|The main protagonists in The Lego Movie recall those in The Matrix.|
It’s more telling to say The Lego Movie is a good film period, but it’s worth comparing the film to these other toy-based entries. Doing so helps spotlight the accomplishment of writer-directors Chris Miller and Phil Lord (Cloudy with a Chance of Meatballs, 21 Jump Street), two guys who have made a habit of churning out the unlikeliest of good movies.
This could’ve easily been an awful endeavor, but Miller and Lord clearly put a lot of thought and hard work into making a movie that doesn't just feature Legos, but that gets at exactly what makes them so popular and then develops a worthwhile story around that. Lego sets come with directions, but anyone who played with them as a kid knows the best part was mixing up the pieces, joining pirates with knights and star fighters and using your imagination to create something original. The Lego Movie starts with that idea and then expands upon it.
As odd as it might seem to believe this, The Lego Movie is a film with a lot on its mind. Overall, it’s a critique of everyday fascism and a treatise against conformity, a film that stresses individualism, creativity and thinking for yourself. At the same time, it functions as a critique on counter culture movements, suggesting that individualism doesn't mean isolationism, that marching to the beat of your own drum is great but that teamwork is needed to affect change.
I know it sounds pretty heady for a kid’s movie, but there’s also a lot of fun to be had here. The film has a very witty and funny script, and the main story is the type of adventure a child might dream up. It focuses on President Business (Will Ferrell) and his evil plan to end the world with the help of an overzealous henchman Bad Cop/Good Cap (Liam Neeson, having a blast) and a weapon known as The Kragle.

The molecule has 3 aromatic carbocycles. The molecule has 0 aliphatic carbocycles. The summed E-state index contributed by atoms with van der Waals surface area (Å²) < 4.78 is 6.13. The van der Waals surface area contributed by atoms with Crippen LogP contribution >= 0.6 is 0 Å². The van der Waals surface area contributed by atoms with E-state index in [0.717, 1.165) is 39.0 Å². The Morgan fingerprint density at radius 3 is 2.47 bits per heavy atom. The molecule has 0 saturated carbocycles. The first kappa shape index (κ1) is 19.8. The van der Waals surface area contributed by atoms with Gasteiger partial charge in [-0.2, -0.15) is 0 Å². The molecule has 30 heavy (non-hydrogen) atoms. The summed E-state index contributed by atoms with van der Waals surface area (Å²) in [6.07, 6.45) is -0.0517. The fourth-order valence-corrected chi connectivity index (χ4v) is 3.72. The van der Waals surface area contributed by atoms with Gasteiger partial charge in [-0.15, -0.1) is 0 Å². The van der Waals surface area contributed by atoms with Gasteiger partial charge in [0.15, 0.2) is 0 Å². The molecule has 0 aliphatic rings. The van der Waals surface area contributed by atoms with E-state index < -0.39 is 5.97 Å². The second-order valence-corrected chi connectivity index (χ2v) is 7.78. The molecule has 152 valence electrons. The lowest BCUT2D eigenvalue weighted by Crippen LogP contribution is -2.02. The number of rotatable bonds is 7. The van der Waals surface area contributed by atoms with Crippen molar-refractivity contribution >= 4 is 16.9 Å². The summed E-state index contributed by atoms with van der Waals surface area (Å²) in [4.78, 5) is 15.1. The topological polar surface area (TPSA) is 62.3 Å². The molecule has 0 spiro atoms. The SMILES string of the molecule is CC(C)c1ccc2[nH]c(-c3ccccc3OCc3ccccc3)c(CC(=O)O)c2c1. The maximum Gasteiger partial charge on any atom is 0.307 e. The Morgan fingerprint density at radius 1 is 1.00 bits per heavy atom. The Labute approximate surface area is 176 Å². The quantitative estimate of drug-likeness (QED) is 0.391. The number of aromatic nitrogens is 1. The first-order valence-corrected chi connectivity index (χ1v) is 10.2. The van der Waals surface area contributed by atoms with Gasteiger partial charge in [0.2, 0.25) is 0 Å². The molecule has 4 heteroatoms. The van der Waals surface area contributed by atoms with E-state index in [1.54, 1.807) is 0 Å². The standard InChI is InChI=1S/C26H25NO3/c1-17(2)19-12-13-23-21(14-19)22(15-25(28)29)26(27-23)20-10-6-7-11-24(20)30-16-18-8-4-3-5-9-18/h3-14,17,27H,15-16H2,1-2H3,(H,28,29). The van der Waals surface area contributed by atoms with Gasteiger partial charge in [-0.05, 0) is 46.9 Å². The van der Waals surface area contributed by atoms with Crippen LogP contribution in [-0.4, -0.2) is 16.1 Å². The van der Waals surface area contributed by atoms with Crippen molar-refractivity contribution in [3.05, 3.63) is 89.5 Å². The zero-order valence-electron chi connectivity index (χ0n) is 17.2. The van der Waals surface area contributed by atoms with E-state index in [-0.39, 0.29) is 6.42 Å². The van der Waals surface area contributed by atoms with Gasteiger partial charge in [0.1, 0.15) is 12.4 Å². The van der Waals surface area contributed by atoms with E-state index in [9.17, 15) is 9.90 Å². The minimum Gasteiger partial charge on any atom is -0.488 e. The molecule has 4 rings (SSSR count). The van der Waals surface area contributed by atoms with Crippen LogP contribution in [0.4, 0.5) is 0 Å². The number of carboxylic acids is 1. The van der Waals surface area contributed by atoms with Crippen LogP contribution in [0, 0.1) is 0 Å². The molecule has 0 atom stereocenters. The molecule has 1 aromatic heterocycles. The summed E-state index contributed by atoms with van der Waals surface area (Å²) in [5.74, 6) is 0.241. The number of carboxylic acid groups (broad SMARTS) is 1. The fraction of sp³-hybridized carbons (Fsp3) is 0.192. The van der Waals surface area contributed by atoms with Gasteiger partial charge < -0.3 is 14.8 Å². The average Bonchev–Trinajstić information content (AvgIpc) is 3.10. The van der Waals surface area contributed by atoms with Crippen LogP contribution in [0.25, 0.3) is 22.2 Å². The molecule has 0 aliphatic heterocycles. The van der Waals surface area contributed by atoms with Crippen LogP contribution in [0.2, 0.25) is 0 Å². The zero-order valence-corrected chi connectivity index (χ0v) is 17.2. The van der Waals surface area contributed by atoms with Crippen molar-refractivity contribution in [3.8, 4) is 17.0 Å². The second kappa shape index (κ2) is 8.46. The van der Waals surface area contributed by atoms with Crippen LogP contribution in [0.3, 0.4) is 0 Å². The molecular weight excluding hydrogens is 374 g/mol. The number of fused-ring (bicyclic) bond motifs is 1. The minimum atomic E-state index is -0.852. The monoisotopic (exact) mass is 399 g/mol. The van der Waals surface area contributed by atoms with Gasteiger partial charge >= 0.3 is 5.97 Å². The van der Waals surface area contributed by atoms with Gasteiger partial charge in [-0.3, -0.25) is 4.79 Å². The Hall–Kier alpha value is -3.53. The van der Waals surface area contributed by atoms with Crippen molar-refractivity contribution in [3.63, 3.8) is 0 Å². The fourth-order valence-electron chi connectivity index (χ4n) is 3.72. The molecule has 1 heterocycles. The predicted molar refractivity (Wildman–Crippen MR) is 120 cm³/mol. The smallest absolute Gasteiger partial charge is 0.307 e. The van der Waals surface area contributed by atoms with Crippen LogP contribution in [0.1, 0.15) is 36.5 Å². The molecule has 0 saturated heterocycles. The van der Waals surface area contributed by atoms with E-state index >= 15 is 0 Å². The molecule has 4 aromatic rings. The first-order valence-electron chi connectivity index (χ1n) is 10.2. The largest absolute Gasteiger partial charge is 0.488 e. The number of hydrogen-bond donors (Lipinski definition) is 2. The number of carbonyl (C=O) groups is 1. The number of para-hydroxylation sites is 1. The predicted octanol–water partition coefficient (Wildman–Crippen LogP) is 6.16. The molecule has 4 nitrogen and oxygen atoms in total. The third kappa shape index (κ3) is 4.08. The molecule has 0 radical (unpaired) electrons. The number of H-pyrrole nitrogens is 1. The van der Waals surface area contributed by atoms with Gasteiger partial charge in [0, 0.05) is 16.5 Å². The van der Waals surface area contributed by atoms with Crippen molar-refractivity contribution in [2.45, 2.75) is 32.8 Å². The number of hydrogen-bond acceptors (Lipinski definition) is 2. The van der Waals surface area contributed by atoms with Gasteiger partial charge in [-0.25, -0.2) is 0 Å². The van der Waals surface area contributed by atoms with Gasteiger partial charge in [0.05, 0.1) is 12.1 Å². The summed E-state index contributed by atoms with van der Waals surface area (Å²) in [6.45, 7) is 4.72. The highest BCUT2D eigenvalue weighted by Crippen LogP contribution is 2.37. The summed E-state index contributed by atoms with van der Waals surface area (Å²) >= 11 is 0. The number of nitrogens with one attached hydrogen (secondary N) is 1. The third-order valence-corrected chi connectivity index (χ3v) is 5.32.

|Batman is Emmet's romantic competition. He's also a bit of a douche.|
Lacking an understanding of imagination and creativity, President Business has slowly indoctrinated the masses in his town of Bricksburg to always follow the directions, using mindless entertainment like the hit tune “Everything is Awesome” and the hit TV show “Where Are My Pants?” to lull the populace into becoming complacent consumer drones not that far removed from the characters in The Stepford Wives or Invasion of the Body Snatchers.
Standing in opposition to President Business are the master builders, Lego people who believe in freedom, being unique and using your imagination to build whatever you want. They are led by wizard Vitruvius (Morgan Freeman) and badass babe Wyldstyle (Elizabeth Banks), but their numbers also includes Batman (Will Arnett), Unikitty (Alison Brie), and countless pop culture references like Shaquille O’Neil (Shaquille O’Neil). They wait in the shadows for the emergence of The Special – the smartest, most talented, most interesting person in the world – a Lego person who will find the mysterious object known as the Pièce de résistance and defeat the evil overlord once and for all.